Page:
Sleepy Public Construction Methods
I’ve had occasion to drive through the construction site of the new Sakonnet River Bridge in Tiverton quite a bit, lately, and no matter how many times I see it, I never fail to be impressed with the structural inefficiency of the work habits. The other day, I saw three employees gabbing over two who were doing masonry work while two stood nearby to direct traffic in those infrequent instances when a construction vehicle had to cross the sparsely traveled back road and a police officer sat in his car. One wonders if that’s where WPRI reporter Tim White’s latest catch got the idea that it’d be just fine to sit in his car to eat, read, and sleep for three or more hours per day:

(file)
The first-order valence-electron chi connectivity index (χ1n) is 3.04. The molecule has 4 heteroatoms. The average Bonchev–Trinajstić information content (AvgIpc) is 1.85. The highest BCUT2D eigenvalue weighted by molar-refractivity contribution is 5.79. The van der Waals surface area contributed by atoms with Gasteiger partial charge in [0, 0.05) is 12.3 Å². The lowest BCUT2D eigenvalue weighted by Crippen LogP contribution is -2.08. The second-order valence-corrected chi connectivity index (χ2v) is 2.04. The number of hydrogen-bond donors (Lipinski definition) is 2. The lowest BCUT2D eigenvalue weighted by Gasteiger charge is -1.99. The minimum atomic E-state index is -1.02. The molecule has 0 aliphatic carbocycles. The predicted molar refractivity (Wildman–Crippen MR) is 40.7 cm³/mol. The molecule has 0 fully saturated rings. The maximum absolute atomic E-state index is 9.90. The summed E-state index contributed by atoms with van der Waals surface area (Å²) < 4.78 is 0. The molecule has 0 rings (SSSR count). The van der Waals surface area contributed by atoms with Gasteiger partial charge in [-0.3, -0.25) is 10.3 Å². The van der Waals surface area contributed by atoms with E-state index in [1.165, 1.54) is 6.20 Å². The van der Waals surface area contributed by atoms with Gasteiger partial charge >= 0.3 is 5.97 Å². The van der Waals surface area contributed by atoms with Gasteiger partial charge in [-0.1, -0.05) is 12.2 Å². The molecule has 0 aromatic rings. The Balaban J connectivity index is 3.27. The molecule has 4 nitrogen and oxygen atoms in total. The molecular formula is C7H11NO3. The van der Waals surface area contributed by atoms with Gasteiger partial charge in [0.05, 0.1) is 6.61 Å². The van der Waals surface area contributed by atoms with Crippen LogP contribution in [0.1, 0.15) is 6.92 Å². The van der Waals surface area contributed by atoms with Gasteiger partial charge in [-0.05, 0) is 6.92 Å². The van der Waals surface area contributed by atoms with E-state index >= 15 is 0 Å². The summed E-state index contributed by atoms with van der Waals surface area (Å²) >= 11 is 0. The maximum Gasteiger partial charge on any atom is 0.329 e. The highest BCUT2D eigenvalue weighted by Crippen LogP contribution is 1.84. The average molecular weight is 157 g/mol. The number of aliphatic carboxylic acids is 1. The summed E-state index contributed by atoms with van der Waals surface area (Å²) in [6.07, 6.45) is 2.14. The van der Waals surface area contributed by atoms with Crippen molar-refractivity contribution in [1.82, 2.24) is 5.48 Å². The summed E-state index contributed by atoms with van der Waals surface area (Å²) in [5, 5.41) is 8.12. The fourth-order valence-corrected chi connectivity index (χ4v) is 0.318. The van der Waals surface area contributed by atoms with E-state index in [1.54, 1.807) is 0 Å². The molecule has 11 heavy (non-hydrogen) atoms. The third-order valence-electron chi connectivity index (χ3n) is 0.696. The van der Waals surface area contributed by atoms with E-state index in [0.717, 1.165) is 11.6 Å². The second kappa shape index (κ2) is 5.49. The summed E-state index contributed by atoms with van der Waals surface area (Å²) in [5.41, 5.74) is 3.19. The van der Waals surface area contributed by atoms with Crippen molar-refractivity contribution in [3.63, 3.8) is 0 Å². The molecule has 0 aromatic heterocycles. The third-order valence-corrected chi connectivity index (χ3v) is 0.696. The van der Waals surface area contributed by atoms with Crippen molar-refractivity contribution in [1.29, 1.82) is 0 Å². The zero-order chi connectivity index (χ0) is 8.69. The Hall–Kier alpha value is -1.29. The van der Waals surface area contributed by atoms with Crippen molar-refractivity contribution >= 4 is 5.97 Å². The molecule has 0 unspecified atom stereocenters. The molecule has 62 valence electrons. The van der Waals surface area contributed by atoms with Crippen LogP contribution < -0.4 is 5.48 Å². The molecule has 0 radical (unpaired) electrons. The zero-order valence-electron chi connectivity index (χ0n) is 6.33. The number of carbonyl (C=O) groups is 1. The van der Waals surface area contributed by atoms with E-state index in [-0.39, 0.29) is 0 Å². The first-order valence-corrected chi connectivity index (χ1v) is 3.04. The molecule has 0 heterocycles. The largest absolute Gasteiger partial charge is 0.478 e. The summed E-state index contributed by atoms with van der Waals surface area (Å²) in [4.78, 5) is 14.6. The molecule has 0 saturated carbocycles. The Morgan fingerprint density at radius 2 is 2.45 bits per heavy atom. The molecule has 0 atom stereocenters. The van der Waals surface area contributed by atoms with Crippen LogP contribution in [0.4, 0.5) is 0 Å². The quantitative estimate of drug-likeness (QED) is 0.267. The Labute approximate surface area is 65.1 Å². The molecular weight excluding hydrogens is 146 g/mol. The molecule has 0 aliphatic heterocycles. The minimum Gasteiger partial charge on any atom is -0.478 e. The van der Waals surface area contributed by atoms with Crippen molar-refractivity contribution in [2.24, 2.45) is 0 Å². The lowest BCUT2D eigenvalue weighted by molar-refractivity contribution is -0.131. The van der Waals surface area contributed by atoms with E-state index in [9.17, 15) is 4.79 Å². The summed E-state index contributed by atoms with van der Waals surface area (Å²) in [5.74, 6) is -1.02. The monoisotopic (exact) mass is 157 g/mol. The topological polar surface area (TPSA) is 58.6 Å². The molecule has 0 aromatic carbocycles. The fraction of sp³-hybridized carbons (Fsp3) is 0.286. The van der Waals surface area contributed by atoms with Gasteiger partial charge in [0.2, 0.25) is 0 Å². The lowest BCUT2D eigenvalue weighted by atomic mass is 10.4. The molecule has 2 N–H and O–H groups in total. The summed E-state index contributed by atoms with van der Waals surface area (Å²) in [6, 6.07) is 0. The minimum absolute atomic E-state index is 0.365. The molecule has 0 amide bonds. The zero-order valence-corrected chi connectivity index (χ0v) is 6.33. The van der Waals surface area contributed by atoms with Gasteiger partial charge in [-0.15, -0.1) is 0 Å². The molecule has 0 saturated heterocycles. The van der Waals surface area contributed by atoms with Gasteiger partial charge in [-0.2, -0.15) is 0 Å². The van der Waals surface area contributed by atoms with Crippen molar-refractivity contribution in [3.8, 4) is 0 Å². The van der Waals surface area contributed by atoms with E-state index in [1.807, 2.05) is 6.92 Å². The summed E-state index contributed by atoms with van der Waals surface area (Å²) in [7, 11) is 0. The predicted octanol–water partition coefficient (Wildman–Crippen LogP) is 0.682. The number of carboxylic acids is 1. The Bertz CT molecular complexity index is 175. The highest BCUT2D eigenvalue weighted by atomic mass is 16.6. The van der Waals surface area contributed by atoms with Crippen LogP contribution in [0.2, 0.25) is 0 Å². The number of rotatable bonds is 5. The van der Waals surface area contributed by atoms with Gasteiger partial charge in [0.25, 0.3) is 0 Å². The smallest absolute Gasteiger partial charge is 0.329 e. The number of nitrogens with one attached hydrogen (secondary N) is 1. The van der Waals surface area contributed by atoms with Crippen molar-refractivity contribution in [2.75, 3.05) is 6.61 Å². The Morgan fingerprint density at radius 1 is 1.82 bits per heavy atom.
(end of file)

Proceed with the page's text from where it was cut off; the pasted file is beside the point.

That dozing fellow is Department of Transportation engineering technician Kevin Coulombe, who is responsible for inspecting road and bridge materials. White notes that Coulombe oversaw the Barrington Bridge project “which was $11 Million over budget and took twice as long as expected.”
According to Transparency Train, Coulombe’s 2008 salary was $50,712, so clearly he’s no Stephen Iannazzi. Perhaps if he actually works his full six hour day (or whatever it is) he can reach that high level of extreme competence.